Classical Arabic is considered normative; a few contemporary authors attempt (with varying degrees of success) to follow the syntactic and grammatical norms laid down by Classical grammarians (such as Sibawayh) and to use the vocabulary defined in Classical dictionaries (such as the Lisan al-Arab).
In spite of the romantic and variously successful attempts of a few contemporary Arabic authors to follow the syntactic and grammatical norms of Classical Arabic, the exigencies of modernity have led to the adoption of numerous terms which would have been mysterious to a Classical author, whether taken from other languages (e.g. فيلم film) or coined from existing lexical resources (e.g. هاتف hātif "telephone" < "caller").citation needed
Structural influence from foreign languages or from the vernaculars has also affected Modern Standard Arabic: for example, MSA texts sometimes use the format "X, X, X, and X" when listing things, whereas Classical Arabic prefers "X and X and X and X", and subject-initial sentences may be more common in MSA than in Classical Arabic.5
For all these reasons, Modern Standard Arabic is generally treated as a separate language in non-Arabic sources.citation needed Arabic sources generally tend to regard MSA and Classical Arabic as different registers of one and the same language.weasel words Speakers of Modern Standard Arabic do not always observe the intricate rules of Classical Arabic grammar. Modern Standard Arabic principally differs from Classical Arabic in three areas: lexicon, stylistics, and certain innovations on the periphery that are not strictly regulated by the classical authorities. On the whole, Modern Standard Arabic is not homogeneous; there are authors who write in a style very close to the classical models and others who try to create new stylistic patterns. Add to this regional differences in vocabulary depending upon the influence of the local Arabic varieties and the influences of foreign languages, such as French in Africa and Lebanon or English in Egypt, Jordan, and other countries.6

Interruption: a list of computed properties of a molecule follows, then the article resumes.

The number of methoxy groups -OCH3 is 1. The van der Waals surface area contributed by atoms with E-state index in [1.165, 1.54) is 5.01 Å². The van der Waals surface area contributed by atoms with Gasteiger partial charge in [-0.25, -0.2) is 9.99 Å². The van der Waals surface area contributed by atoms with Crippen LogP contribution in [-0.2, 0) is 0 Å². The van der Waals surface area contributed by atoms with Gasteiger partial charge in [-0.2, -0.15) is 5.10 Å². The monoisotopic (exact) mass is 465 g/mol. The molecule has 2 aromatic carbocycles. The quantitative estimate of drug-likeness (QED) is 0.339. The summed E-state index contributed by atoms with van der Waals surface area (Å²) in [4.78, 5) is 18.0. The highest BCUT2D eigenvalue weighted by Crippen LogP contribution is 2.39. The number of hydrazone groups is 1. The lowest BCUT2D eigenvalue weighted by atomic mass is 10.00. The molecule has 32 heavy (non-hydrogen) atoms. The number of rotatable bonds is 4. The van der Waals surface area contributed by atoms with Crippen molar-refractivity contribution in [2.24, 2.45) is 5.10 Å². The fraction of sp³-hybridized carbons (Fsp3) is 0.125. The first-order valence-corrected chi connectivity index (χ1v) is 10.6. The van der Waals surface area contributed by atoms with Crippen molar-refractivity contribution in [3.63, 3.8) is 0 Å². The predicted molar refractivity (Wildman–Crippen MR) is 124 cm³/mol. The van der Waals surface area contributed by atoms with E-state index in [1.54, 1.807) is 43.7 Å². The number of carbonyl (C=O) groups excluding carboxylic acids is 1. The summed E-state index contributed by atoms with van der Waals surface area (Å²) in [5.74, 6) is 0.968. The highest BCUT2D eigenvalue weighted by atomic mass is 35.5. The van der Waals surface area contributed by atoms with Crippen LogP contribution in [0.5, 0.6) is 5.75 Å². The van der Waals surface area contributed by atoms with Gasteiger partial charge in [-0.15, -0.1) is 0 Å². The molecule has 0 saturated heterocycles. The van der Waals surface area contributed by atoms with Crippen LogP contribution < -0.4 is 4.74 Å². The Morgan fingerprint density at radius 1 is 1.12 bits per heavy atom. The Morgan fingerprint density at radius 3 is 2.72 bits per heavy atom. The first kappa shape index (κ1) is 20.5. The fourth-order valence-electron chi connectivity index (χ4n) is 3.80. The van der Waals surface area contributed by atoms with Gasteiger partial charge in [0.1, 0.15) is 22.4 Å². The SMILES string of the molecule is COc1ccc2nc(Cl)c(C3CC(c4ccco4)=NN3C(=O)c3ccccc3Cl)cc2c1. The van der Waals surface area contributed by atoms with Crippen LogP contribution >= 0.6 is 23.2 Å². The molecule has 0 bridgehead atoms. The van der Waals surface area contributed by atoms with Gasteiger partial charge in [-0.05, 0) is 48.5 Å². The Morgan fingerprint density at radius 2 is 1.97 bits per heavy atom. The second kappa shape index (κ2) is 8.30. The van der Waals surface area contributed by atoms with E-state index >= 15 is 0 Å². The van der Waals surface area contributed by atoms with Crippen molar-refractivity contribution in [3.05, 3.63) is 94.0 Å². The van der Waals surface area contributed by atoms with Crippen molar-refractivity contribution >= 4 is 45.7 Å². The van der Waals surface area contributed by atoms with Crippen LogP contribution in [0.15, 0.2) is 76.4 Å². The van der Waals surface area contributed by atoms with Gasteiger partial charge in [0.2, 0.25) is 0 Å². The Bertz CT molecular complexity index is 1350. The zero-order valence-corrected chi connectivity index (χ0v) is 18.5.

Reading out loud in MSA for various reasons is becoming increasingly simpler, using less strict rules compared to CA, notably the inflection is omitted making it closer to spoken varieties of Arabic. It depends on the speaker's knowledge and attitude to the grammar of the Classical Arabic, as well as the region and the intended audience.citation needed
Pronunciation of foreign names in MSA is loose, names can be pronounced or even spelled differently in different regions and by different speakers. Pronunciation also depends on the person's education, linguistic knowledge and abilities. There may be sounds used, which are missing in the Classical Arabic but they may exist in colloquial varieties - consonants - /v/, /p/, t͡ʃ, these consonants may or may not be written with special letters; and vowels - o, e (both short and long), there are no special letters in Arabic to distinguish between [e~i] and [o~u] pairs but the sounds o and e (short and long) exist in the colloquial varieties of Arabic and some foreign words in MSA.